dominican republic

What to pack for your trip to the Dominican Republic

The Dominican Republic has a tropical climate, hot all year round, with a hotter and muggy season from May to October, and a relatively cool season from December to March. The rainy season, which compared to other Caribbean islands is relatively short, is from September to December and not very intense.

Loose and breathable clothes. Wear loose and breathable clothes that are comfortable in the humid heat and dry quickly when wet from either sweat or rain. Ideal are lightweight hoodies like the highly weatherproof Arc'teryx Squamish jacket, which is breathable, too – handy for when the weather clears up again.

Mosquito and sun protection. Along with an effective bug repellent and great sunscreen, bring a wide-brimmed hat – when the sun is out in the Caribbean it's strong year-round. Tilley's LTM6 AirFlo Hat is stylish enough to wear in the city, but also keep you cool and provide a convenient perch for a personal mosquito net, quite handy in the rainforest and jungle areas of Yucatan, like this one from Outdoor Research.

Don't forget your swimwear! You’ll also want a comfortable, easily adjusted pair of goggles, like Aqua Sphere goggles and a space-saving microfiber towel like the Sea to Summit DryLite towel. A pair of sandals, like Chaco's Z/VOLV or Ecotread, will give you better traction on wet surfaces than a standard pair of flip-flops.

Power adapter and charger. The Dominican Republic uses U.S. style power plugs type A and B. The standard voltage is 110 V and the standard frequency is 60 Hz. Type A and B power adapters are included in this world adapter set from Bestek, and a multiport charger, like Anker’s compact Powerport 4.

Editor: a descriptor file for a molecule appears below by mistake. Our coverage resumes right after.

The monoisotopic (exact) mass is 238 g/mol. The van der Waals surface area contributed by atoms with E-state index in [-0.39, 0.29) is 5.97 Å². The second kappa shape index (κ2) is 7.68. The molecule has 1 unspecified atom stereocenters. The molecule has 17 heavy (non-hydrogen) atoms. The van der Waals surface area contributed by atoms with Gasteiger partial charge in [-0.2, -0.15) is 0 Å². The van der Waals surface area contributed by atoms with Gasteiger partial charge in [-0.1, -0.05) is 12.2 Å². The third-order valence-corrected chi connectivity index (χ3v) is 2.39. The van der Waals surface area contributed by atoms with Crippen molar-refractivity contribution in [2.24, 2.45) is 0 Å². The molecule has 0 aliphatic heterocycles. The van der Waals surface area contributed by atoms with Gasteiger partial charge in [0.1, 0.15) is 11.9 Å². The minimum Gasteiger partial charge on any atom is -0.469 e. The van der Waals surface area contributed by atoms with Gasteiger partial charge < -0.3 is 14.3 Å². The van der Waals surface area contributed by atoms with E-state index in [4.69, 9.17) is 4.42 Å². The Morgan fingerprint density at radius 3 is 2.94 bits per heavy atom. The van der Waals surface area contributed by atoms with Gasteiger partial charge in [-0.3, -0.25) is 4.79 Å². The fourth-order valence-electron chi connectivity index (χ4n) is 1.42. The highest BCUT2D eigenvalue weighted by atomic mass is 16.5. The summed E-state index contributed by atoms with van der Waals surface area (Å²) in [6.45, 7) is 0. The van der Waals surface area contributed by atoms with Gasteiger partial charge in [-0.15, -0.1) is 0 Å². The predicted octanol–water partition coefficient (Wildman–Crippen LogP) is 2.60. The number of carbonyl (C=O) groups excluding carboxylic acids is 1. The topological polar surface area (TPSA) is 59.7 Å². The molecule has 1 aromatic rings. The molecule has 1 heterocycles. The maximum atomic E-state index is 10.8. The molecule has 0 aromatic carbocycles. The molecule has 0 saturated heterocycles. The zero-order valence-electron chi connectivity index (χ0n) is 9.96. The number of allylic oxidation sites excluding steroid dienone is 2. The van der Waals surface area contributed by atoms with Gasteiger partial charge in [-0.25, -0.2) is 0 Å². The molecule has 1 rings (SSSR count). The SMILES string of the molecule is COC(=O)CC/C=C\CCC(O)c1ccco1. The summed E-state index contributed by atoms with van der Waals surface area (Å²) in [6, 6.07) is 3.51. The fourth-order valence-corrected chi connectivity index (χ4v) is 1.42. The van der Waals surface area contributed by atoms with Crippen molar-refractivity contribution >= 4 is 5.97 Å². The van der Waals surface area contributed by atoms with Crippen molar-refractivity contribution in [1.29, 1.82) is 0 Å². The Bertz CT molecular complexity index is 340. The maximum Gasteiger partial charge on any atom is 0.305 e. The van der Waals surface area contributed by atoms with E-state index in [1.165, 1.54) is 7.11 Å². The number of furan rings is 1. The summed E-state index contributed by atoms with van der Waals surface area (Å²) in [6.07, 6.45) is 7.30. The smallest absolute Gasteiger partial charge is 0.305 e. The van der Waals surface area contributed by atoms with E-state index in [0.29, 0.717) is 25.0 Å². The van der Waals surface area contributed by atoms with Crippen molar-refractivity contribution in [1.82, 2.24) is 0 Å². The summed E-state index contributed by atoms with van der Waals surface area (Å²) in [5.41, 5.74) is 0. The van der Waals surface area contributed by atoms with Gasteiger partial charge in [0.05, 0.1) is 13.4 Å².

Packing cubes. They not only keep your suitcase organized, but also compact your clothes to save space. One of frequent travellers'favorites are Eagle Creek‘s Pack-It cubes, which come in different sizes so you can tailor your setup to your needs.

Travel guides. The Lonely Planet's Dominican Republic guide provides great advice on what to see and skip, and what hidden discoveries await you. Walk the cobblestone streets, past beautifully restored mansions, churches and forts, many now converted into evocative museums and restaurants, in Santo Domingo's Zona Colonial; boat out to Bahia de Las Aguilas, a stunning 10km-long stretch of postcard-perfect sand nearly hugging Haiti's shores; or grab a front row seat and watch the thousands of humpback whales that congregate off the Peninsula de Samana­ to mate and give birth.

You'll find lots of useful information on the Dominican Republic Tourism Official Website.